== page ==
'Concern' over Google privacy rules

Google's new privacy policy merged around 60 product policies with users unable to opt-out

Google's new privacy policy merged around 60 product policies with users unable to opt-out

First published in National News © by

The majority of Britons are concerned about their online privacy and back an investigation into internet giant Google's data policies, campaigners have said.

A survey by privacy campaign group Big Brother Watch found that 68% of respondents are concerned about online privacy with nearly a quarter "very concerned".

More than seven in 10 of respondents said European data watchdogs were right to investigate the company's privacy policy, which allows the search engine to pool user data from all its services ranging from YouTube to Gmail. And the majority - 66% - of the public said national regulators should be doing more to force Google to comply with existing European directives on privacy.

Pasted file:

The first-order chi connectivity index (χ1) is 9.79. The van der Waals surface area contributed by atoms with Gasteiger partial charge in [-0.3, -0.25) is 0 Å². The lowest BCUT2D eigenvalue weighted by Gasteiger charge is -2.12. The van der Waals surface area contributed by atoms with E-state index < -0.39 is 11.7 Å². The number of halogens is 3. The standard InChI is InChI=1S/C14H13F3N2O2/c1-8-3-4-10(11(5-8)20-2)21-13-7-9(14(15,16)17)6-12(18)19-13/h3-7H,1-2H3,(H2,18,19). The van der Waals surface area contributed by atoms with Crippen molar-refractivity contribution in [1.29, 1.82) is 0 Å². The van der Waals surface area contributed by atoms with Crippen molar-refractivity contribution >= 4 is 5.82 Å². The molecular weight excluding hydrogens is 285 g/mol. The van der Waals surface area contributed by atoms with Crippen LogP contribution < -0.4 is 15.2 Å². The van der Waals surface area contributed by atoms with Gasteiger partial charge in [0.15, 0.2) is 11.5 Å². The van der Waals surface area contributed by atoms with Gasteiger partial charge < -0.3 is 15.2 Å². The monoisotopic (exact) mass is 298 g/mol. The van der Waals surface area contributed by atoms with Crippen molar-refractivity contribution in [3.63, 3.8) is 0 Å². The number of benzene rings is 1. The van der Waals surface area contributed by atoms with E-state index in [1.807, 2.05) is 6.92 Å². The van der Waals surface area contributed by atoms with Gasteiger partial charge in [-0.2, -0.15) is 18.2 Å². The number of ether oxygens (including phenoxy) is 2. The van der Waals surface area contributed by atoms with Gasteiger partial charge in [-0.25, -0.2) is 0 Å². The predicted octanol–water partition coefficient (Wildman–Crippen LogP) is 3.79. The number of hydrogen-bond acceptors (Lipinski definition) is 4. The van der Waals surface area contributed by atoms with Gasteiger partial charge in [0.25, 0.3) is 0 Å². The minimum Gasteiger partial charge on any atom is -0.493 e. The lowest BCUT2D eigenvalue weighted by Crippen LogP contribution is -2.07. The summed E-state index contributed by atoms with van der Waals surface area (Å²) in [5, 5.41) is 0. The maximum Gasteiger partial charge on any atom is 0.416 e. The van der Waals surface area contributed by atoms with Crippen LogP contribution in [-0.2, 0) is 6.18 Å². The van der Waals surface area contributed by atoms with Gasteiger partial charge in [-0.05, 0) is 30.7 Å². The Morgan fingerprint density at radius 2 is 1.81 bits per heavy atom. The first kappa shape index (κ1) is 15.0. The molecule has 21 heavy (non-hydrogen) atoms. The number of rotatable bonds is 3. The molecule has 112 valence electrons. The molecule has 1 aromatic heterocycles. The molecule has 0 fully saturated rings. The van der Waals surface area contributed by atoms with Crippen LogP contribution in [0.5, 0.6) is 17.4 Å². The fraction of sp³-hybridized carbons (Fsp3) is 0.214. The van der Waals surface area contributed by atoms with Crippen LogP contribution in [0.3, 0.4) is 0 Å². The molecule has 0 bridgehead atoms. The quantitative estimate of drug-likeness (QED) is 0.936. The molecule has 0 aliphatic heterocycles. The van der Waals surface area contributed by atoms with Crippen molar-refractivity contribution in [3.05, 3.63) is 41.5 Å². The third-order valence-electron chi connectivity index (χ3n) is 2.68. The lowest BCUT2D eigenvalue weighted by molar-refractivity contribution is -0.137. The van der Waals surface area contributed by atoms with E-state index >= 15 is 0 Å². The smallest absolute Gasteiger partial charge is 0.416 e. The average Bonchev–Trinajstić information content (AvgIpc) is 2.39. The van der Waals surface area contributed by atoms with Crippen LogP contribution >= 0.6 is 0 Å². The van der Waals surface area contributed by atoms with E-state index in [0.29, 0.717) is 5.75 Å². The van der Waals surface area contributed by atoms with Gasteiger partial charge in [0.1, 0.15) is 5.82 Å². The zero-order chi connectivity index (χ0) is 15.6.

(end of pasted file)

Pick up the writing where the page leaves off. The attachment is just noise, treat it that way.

Big Brother Watch director Nick Pickles said: "The message from consumers is clear - regulators were right to investigate Google's new privacy policy and now they need to do more to force the company to comply with the law. Online privacy is an important issue for a significant number of people and not enough is being done to address these fears."

Launched in March last year, Google's new privacy policy merged around 60 product policies with users unable to opt-out. However, data protection authorities were concerned and European regulators launched an investigation.

Google was ultimately given four months to change its approach with 12 "practical recommendations" published by the group of regulators.

However, last week the French authority leading the investigation - CNIL - said "Google did not provide any precise and effective answers" and regulators will now meet on February 26 to discuss how to proceed.

Mr Pickles added: "People increasingly feel their interests and privacy are being ignored by large companies and advertisers motivated by profit. If regulators don't get a grip of the situation we risk people losing trust in the digital economy and feeling they are not in control of their personal information. The long term consequences of such a collapse in trust would be dire."

A Google spokesman said: "Our privacy policy respects European law and allows us to create simpler, more effective services. We have engaged fully with the CNIL throughout this process, and we'll continue to do so going forward."

The survey, undertaken by ComRes, interviewed 2,050 British adults online between February 15 and February 17.

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